Outside of the hate, it was a beautiful track, flowing like the most organized street essay ever recorded. Fun fact: this track was produced by a young Kanye West.
Most brutal verse: "Four albums in 10 years n*gga? I could divide / That's one every, let's say, two / Two of them sh*ts was doo / One was naahhh, the other was Illmatic / That's a one hot album every 10-year average"
Nas - “Ether” (2001)
Backstory: Many suspected that Nas couldn’t recover from Jay’s blistering offensive.
The effect was quite the opposite — Jay reignited the fire in Nas’ belly. This was a sleeping giant reawakened and “Ether” was his glorious path of destruction. While Jay presented a dissertation, Nas’ response was a bare knuckled brawl. “Ether” brutally taunted Hova’s sexuality and street cred, called out his propensity to recycle Biggie’s lyrics and continually made fun of his looks.
The track’s viciousness grew so legendary that being “ethered” became a common slang term to describe someone battered in battle. At that juncture, Nas’ stature in the hip-hop community had begun to diminish, so “Ether” couldn’t have happened at a better time because it helped launched a renaissance. This was one of those rare instances where a beef brought out the best in both men’s careers, keeping both lyrically sharp and on top of their respective games.
Most brutal verse: "My child, I've watched you grow up to be famous / And now I smile like a proud dad watchin' his only son that made it / You seem to be only concerned with dissing women / Were you abused as a child? Scared to smile? They called you ugly?"
To be fair, this was before Jay-Z even dated Beyonce, but damn.
Boogie Down Productions - “The Bridge Is Over” (1987)
Victims: MC Shan, Marley Marl, the Juice Crew
Backstory: Originating as a dispute over the very origins of hip-hop, The Bridge Wars was a late-80s’ feud that pitted South Bronx’s Boogie Down Productions aka BDP (led by KRS One) against Queenbridge’s Juice Crew (led by Marley Marl).
A 1985 track by Marley Marl and MC Shan called “The Bridge” incorrectly claimed Queensbridge as the birthplace of hip-hop (although MC Shan later clarified that his lyrics were misinterpreted, he meant that Queensbridge was the birthplace of his crew and not hip-hop in general). This caused great offence amongst Bronx rappers who recognized South Bronx as the true birthplace of hip-hop.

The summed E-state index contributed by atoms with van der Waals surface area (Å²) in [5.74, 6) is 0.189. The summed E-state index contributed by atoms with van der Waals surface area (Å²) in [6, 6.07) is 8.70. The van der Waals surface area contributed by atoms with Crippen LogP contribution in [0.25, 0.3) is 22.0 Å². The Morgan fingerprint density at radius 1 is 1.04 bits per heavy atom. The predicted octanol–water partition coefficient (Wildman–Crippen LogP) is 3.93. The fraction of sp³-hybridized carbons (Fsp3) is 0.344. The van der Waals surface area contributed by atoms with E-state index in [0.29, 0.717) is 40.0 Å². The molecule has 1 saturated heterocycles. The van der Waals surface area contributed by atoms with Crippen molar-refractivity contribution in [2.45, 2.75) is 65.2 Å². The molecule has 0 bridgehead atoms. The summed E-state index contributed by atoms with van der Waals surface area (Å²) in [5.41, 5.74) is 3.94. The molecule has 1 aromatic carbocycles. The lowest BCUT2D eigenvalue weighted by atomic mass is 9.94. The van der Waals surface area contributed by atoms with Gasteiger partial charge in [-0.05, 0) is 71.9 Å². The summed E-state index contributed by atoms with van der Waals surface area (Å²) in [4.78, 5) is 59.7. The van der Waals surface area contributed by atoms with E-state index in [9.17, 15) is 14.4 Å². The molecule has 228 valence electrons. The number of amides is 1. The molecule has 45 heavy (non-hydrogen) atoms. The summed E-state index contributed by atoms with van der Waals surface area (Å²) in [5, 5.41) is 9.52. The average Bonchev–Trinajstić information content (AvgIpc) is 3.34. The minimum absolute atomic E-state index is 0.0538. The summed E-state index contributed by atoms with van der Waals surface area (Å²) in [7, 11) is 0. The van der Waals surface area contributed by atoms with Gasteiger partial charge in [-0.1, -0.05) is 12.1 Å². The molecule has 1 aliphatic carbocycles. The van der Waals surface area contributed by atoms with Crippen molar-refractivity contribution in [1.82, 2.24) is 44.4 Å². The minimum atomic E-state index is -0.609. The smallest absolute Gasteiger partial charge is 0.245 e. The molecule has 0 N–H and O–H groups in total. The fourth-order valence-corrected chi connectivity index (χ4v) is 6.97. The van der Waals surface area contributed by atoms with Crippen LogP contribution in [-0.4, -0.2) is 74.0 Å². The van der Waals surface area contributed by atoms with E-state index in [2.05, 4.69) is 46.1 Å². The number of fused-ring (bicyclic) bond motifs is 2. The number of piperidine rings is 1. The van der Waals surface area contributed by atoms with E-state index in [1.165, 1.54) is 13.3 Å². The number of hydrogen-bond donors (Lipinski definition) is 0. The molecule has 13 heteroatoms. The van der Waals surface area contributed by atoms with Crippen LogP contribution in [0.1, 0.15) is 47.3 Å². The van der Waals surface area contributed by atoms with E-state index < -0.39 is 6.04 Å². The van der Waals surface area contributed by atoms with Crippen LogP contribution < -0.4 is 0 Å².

BDP defended their turf with a track called “South Bronx”, leading to a lengthy back and forth between both sides, highlighted by a brilliant KRS One opus aptly titled “The Bridge Is Over”. This reggae-tinged blow, isn’t just notable for its quotable lines, it's also credited with effectively ending MC Shan’s career. And any track that actually causes irreparable damage to its target’s reputation deserves a spot on this list.
Admittedly, The Bridge Wars did continue for 3 more years, but none of their subsequent diss tracks proved to be as memorable or as crushing as “The Bridge Is Over”.
Most brutal verse: "You'd better change what comes out your speaker / You're better off talking bout your wack Puma sneaker / Cause Bronx created hip-hop, Queens will only get dropped"
10 HONOURABLE MENTIONS:
Eminem - “Nail In The Coffin” (Victims: The Source magazine, Benzino)
Common - “The Bitch In Yoo” (Victims: Ice Cube)
Dr. Dre & Snoop Dogg - “Dre Day” (Victims: Eazy E, Tim Dog)
Canibus - “2nd Round KO” (Victims: LL Cool J)
50 Cent - “Back Down” (Victims: Ja Rule, Murder Inc.)
LL Cool J - “Jack The Ripper” (Victims: Kool Moe Dee)
Lauryn Hill - “Lost Ones” (Victims: Wyclef Jean)
Eazy-E - "Real Muthaph*ckkin' G's" (Victims: Death Row Records, Dr. Dre, Snoop Dogg)
The Notorious B.I.G. - “Kick In The Door” (Victims: Nas, Wu-Tang Clan, every New York rapper)
Company Flow - “Linda Tripp” (Victims: Sole)